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Get Healthy and Fit Like a Champion

Get some summertime health and fitness tips from three Olympic medal winners and their coach.

Getting Your Body in Olympic Shape

To help avoid playtime injuries and keep their toned bodies in medal-winning shape, our three Olympians tell WebMD they frequently perform a system of exercises known as plyometrics. These are body movements based on the principle that short muscle contraction is stronger if it immediately follows a lengthening contraction. The end result, they say, is the muscle is able to store more elastic energy -- and that means fewer injuries.

Their regular workouts also involve a form of resistance training known as "fast twitch" -- which actually refers to the muscle fibers that contract the quickest and generate the most power.

"It's resistance going both down and up and it works on your core strength. It's all done on rehabilitation machines and as hard as you push the machine, that's as hard as it pushes you back," says Walsh.

But for those of us just a little less active in our sporting life, each Olympian suggests frequent workouts with a yoga or medicine ball for overall strength training that can benefit you in almost any sport.

"It improves core strength and balance. And this can be beneficial no matter what activity you're doing," says Walsh.

The Role of Diet

While workouts help tone the body, each medal winner also tells WebMD that diet plays an integral role in maintaining their muscle stamina, particularly in warm-weather competitions. Surprisingly, however, each of the Olympic athletes has a radically different way of jet-fueling her ability.

For McPeak, the self-confessed "snacker" of the group, the secret to her strength, she says, comes from eating at least six times a day and snacking on healthy whole foods whenever possible.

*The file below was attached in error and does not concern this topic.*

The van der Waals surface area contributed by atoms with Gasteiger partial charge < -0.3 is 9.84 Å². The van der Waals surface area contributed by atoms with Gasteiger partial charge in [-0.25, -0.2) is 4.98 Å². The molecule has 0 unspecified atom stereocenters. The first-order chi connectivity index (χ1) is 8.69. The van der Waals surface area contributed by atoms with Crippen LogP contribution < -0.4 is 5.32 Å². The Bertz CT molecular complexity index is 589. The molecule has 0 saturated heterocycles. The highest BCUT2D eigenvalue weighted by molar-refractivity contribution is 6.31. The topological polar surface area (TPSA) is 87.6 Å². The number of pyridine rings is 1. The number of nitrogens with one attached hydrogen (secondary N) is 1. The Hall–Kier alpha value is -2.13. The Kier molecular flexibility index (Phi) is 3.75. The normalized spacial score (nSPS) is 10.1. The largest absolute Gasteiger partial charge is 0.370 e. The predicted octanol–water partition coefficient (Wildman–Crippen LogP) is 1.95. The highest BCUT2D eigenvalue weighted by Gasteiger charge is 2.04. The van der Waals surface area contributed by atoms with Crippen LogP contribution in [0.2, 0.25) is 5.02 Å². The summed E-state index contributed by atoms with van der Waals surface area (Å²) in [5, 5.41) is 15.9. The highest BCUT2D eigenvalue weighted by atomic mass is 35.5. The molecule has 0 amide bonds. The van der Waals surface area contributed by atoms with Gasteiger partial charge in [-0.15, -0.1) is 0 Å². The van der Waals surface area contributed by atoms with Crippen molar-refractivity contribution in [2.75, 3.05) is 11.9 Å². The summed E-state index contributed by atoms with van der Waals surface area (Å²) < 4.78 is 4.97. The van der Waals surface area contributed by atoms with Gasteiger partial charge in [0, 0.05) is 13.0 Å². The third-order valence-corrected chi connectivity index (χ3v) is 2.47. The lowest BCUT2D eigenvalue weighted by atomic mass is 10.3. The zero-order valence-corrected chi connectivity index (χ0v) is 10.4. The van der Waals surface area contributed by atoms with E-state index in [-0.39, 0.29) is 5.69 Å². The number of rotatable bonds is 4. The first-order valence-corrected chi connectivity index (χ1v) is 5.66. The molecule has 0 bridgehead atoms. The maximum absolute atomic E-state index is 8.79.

"Right now I have fresh fruit, crackers, Fig Newtons, nuts, a bottle of Aquafina and a protein bar -- just to get me through the afternoon," says McPeak, a three-time Olympian. Her postgame recovery meal is always a protein and carbohydrate mix, but she says for real energy she's a protein eater all the way. And she says because she doesn't eat enough vegetables, she supplements with wheat-grass smoothies.

"I don't take supplements, but I do believe in the wheat-grass smoothies, which I think is important if you're not going to eat a lot of vegetables," says McPeak.

For Youngs, the answer lies in avoiding carbohydrates, loading up on protein, and eating organic food whenever possible -- including not only fruits and vegetables but also organic beef and poultry.

"I think it's better for you, I feel better when I eat organic food, though it's not always possible, particularly when we are on tour," says Youngs.

For Walsh, the answer lies in just one food supplement: flaxseed oil.

"It's something that one of our trainers highly recommends. And I've found it helps my metabolism, and it helps in the recovery process. I saw a big difference after I started using it in terms of stamina and in terms of healing quicker from injuries," says Walsh.

All three athletes say they avoid heavy eating before a game, but don't hesitate to snack on high-protein bars and fruit during a match.

"I've always got a protein bar in my bag and I will frequently stop and grab a bite when I feel my energy dipping," says McPeak, who adds that doing so helps keep her blood sugar stabilized as well.

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